Prior to President Biden’s address to the nation last Thursday, Russian state media covered speculation and reported concerns about Biden’s lack of press conferences, at times questioning his physical and/or mental health. They also highlighted an incident in which he appeared to forget the name of Secretary of Defense Lloyd Austin. State media also played into controversies surrounding Biden’s immigration policy, elevating critical conservative voices and claims of an impending immigration crisis on the U.S. southern border. In coronavirus vaccine coverage, Russian state media and diplomats predictably pushed back on reports that Russian information operations were attempting to denigrate Western vaccines while promoting Sputnik V—at times drawing on the characterization of Russia as a benevolent global leader, as well as the more common theme that Sputnik V is superior. They also continued to emphasize positive stories about Sputnik V, such as Italy’s agreement to manufacture the vaccine. Meanwhile, state media seized on concerns over the AstraZeneca vaccine in Europe and, less pervasively, reports of earlier quality concerns about the Pfizer vaccine. A small amount of content also continued to highlight concerns about inequalities in global vaccine distribution, including claims that the United States is “hoarding” AstraZeneca vaccines (that are not yet approved in the country) or planning to send doses abroad due to potential side effects. Finally, there was more controversy surrounding RT Deutsch, which threatened to sue German tabloid Bild after the outlet suggested that reporters for RT Deutsch were engaged in espionage. RT Deutsch claimed that Bild’s “sensationalist tale” was part of a “NATO narrative” seeking to discredit RT’s work.
Chinese messengers last week returned to topics that have been ubiquitous over the past month. As was the case in the first week of March, “Xinjiang” remained the most mentioned term in Chinese diplomatic tweets last week (it was the fourth most mentioned term by the Chinese Twitter network overall). The narratives used to defend the Chinese government’s policies in the province were largely the same as they have been for the last several weeks: attacking Adrian Zenz, lauding the region’s “development” in recent decades, and highlighting democratic countries’ past atrocities as more worthy of conversation than China’s human rights abuses in Xinjiang. Additional talking points last week included amplifying a condemnation from Muslim clerics critical of the West’s motives in Xinjiang, trumpeting a Cuban-led UN statement supporting China’s policies, and promoting the idea that claims of genocide were merely an attempt by the West to derail the 2022 Winter Olympics in Beijing. Hong Kong was the second most mentioned term in both Chinese diplomats’ tweets as well as in the entire Chinese network’s tweets last week. As was the case with Xinjiang, most of the arguments promoted by Chinese diplomats and state media were identical to those used in earlier weeks: Western support for Hong Kong reveals democracies’ double standards, electoral reform is fair and necessary, and criticism of China’s policies is foreign interference (with Japan specifically singled out for its criticism). China also continued its vaccine-related coverage last week, with Chinese state media promoting the safety and efficacy of Chinese vaccines as well as global distribution successes. This coverage was mixed with an increased focus on issues related to the AstraZeneca vaccine, namely the suspension of the vaccine in various countries after adverse reactions. Finally, the attack on Chinese factories and workers in Myanmar prompted speculation from Chinese propagandists that “the West” may be working to drive a wedge between the two countries. While this narrative is not new, the protesters’ increased hostility towards China may portend a greater focus on this narrative in the coming weeks.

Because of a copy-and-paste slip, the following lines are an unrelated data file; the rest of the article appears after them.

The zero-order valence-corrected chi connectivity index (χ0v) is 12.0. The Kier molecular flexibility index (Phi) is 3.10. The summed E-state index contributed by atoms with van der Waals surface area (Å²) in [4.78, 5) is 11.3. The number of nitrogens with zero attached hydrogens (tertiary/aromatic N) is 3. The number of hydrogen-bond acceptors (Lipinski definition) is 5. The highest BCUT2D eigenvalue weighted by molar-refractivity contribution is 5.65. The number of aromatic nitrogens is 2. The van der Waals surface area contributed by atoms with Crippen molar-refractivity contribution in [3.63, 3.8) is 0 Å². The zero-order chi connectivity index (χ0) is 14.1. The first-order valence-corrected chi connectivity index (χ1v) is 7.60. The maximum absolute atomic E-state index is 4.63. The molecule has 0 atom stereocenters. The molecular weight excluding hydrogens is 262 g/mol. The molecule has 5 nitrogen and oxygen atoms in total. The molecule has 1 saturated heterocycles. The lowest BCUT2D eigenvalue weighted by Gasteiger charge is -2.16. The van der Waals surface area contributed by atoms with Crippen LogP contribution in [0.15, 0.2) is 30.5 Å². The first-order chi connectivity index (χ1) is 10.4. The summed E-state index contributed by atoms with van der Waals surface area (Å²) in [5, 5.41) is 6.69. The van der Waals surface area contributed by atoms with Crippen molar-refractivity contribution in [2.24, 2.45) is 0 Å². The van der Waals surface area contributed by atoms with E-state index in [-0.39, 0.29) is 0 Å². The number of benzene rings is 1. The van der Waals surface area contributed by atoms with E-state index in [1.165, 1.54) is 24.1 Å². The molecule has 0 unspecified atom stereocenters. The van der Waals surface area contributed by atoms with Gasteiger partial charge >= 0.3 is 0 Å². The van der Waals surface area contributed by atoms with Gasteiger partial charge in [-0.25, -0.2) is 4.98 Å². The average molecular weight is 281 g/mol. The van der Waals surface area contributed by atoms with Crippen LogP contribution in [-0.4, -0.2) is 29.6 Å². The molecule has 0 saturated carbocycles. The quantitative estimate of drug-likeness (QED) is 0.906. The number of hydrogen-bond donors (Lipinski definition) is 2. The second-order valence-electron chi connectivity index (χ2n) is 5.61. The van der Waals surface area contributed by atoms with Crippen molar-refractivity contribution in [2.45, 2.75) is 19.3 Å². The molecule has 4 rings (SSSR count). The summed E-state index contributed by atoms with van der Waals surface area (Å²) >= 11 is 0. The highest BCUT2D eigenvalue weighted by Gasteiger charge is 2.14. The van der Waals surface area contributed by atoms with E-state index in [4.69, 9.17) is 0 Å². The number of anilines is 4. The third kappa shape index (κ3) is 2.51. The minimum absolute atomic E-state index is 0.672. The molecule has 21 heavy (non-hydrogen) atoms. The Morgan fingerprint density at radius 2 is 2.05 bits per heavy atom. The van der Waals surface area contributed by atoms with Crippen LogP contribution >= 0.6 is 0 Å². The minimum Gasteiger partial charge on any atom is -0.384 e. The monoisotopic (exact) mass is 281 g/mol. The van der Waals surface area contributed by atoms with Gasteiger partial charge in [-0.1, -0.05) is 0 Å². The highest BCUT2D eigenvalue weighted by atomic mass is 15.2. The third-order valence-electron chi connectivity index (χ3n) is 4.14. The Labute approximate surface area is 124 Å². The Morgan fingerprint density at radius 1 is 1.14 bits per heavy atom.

Iran last week also replayed many of its favorite hits, including, most notably, a focus on the Iran nuclear deal (JCPOA). Once again, #JCPOA was the most used hashtag and the most used key phrase by official accounts monitored on the dashboard. Iranian officials and state media reiterated that the deal will only be revisited after the removal of sanctions, and they accused Washington of continuing the “failed policy” of the Trump administration. The most retweeted and liked tweets of the week, however, all focused on calls from the supreme leader for the United States to evacuate Syria and Iraq and to discontinue support for Saudi Arabia’s ongoing war in Yemen. The focus on anti-American messaging, while a constant feature of Iranian outputs, was particularly pronounced last week, as the United States was mentioned in more than five times the number of tweets as the next most-mentioned country (not including Iran).
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